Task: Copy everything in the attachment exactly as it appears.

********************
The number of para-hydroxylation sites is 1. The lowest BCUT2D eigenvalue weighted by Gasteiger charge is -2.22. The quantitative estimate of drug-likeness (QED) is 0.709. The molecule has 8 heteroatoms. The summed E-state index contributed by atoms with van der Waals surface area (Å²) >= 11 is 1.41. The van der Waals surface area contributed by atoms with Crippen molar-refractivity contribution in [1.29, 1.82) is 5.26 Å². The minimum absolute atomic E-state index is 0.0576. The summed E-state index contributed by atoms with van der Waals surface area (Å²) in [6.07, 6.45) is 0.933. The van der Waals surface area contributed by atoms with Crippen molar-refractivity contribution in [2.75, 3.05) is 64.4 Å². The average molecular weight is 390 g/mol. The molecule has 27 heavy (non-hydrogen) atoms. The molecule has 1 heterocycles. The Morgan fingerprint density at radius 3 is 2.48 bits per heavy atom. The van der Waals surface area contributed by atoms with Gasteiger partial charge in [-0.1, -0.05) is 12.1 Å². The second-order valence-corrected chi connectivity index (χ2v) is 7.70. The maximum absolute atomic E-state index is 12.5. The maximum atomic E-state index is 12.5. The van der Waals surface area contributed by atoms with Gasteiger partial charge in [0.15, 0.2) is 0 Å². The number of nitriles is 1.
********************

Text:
The number of para-hydroxylation sites is 1. The lowest BCUT2D eigenvalue weighted by Gasteiger charge is -2.22. The quantitative estimate of drug-likeness (QED) is 0.709. The molecule has 8 heteroatoms. The summed E-state index contributed by atoms with van der Waals surface area (Å²) >= 11 is 1.41. The van der Waals surface area contributed by atoms with Crippen molar-refractivity contribution in [1.29, 1.82) is 5.26 Å². The minimum absolute atomic E-state index is 0.0576. The summed E-state index contributed by atoms with van der Waals surface area (Å²) in [6.07, 6.45) is 0.933. The van der Waals surface area contributed by atoms with Crippen molar-refractivity contribution in [2.75, 3.05) is 64.4 Å². The average molecular weight is 390 g/mol. The molecule has 27 heavy (non-hydrogen) atoms. The molecule has 1 heterocycles. The Morgan fingerprint density at radius 3 is 2.48 bits per heavy atom. The van der Waals surface area contributed by atoms with Gasteiger partial charge in [-0.1, -0.05) is 12.1 Å². The second-order valence-corrected chi connectivity index (χ2v) is 7.70. The maximum absolute atomic E-state index is 12.5. The maximum atomic E-state index is 12.5. The van der Waals surface area contributed by atoms with Gasteiger partial charge in [0.15, 0.2) is 0 Å². The number of nitriles is 1.